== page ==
Hate crimes have dropped since 2016 at the University of Wisconsin, but sexual assault crimes have increased, according to a 2019 annual security report.
The report, which lists resources for students, crime statistics and other information, is released by the University of Wisconsin-Madison Police Department in accordance with the Jeanne Clery Act, a landmark federal law that Abigail Boyer, Associative Executive Director at the Clery Center, said aims to increase campus transparency and facilitate compassionate incident response.
“Essentially, the report lays out a roadmap for how institutions can respond to crimes on campus and how they’ve been faring,” Boyer said.
In 2018, there were four hate crimes reported that “qualified for inclusion,” according to the report. Three were attributed to bias against race: one simple assault on public property, one aggravated assault on campus, and one rape on campus. The fourth hate crime, a simple assault on campus, was reportedly motivated by bias against sexual orientation.
This is a significant decrease compared to 2016, when 20 hate crimes were reported. Four were attributed to bias against race, one to bias against national origin, one to bias against gender and 14 — all of which were vandalism — to bias against religion.
UWPD Captain Ruth Ewing said one reason for the high number of reports is that 14 reports of vandalism were all committed by the same person. Those acts, the report said, were motivated by anti-Semitic bias.
“There’s always efforts on our part and the institutions part to work and strive towards getting the [hate crime] number down,” Ewing said. “We have different campaigns that we run that tie into hate crimes, and prevention. Right now, we’re doing a multi-faceted campaign that ties hate crimes and bias, sexual assault, bystander intervention, all into those areas. It’s called Be that Badger … we’ve got these messages on posters, bus ads, and there’s different slogans that are sort of reminding students to understand consent, be respectful to others, and step in when people need help.”
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According to the report, in 2018, there were 13 rape offenses reported on campus property, 10 of which occurred in student housing. Four rapes were also reported as occurring off-campus.
In comparison, 2016 saw nearly half as many rapes: seven occurred on campus, and six of those were in student housing. No rapes on public property or off campus were reported.
Ewing noted that increases in statistics do not necessarily correlate to an uptick in crime when looking at underreported crimes. In fact, Ewing said a rise in reports could even be positive.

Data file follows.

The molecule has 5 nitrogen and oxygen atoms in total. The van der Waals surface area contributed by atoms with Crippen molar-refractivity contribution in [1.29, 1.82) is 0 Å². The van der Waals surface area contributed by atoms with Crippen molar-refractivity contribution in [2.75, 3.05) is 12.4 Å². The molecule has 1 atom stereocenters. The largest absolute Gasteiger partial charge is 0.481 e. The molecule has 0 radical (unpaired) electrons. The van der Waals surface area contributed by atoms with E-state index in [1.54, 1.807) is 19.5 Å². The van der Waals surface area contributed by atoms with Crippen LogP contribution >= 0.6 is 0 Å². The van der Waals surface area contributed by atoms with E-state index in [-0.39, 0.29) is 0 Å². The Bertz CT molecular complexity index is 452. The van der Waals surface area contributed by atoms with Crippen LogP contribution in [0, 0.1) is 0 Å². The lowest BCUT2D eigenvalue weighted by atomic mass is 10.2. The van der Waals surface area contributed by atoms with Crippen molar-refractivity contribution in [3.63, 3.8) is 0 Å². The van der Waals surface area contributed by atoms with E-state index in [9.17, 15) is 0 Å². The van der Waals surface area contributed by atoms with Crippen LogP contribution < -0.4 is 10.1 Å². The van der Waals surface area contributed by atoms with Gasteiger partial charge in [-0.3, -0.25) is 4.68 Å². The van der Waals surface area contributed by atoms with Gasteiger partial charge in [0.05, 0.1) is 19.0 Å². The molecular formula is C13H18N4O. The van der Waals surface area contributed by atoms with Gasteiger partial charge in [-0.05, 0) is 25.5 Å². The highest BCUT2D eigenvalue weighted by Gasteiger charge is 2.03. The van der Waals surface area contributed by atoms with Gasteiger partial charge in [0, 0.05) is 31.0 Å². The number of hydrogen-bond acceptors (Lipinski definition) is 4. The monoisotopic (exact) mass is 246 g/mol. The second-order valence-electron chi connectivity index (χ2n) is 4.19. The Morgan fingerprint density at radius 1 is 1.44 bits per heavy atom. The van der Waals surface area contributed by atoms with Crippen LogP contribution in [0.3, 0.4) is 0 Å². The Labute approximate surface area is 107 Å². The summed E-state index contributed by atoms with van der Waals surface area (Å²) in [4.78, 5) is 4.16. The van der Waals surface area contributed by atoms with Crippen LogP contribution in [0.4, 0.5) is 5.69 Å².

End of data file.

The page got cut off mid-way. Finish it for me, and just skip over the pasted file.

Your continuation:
“Sexual assault is the number one underreported crime on a college campus. So, we [can] see it as actually a really good thing when the numbers go up, because it means that the efforts by the police, the institution to encourage people to report it are possibly being heard, that victims of the crime feel more comfortable using the resources and reporting the crimes, and that people are more willing to talk about it,” Ewing said. “It’s hard to say whether or not the number reflects the actual number of cases — it’s probably still under what actually is happening, but when the [reported] numbers go up, it can be good.”
According to the National Sexual Violence Resource Center, rape is the most under-reported crime, as 63% of sexual assaults are not reported to police.
Boyer said any institution complying with the Clery Act, UW included, can take certain steps in compliance and also with campus safety.
“We provide educational tools, training, webinars, documents, and tons of tools that institutions can use. We always encourage a multidisciplinary approach to compliance with the Clery Act,” Boyer said. “We also know there are different challenges when it comes to different campuses, especially very small or very large ones.”
Boyer added she had worked with “colleagues on the UW-Madison campus,” and had found through her work with larger campuses as a whole that making sure people knew who to report to, how to report, and that they could report and be supported was key.
Ewing said UWPD has resources students can utilize, should they choose to.
“So as a police agency, we’ve got a lot of different resources available, so we encourage students to utilize those. If you have questions about things, no question is one we’re willing to unanswer. We encourage people to report crimes, to intervene when they’re a bystander and see something going on, to call us when they’re unsure,” Ewing said. “If they’re not comfortable with the police department, there are other resources that they can take advantage of too.”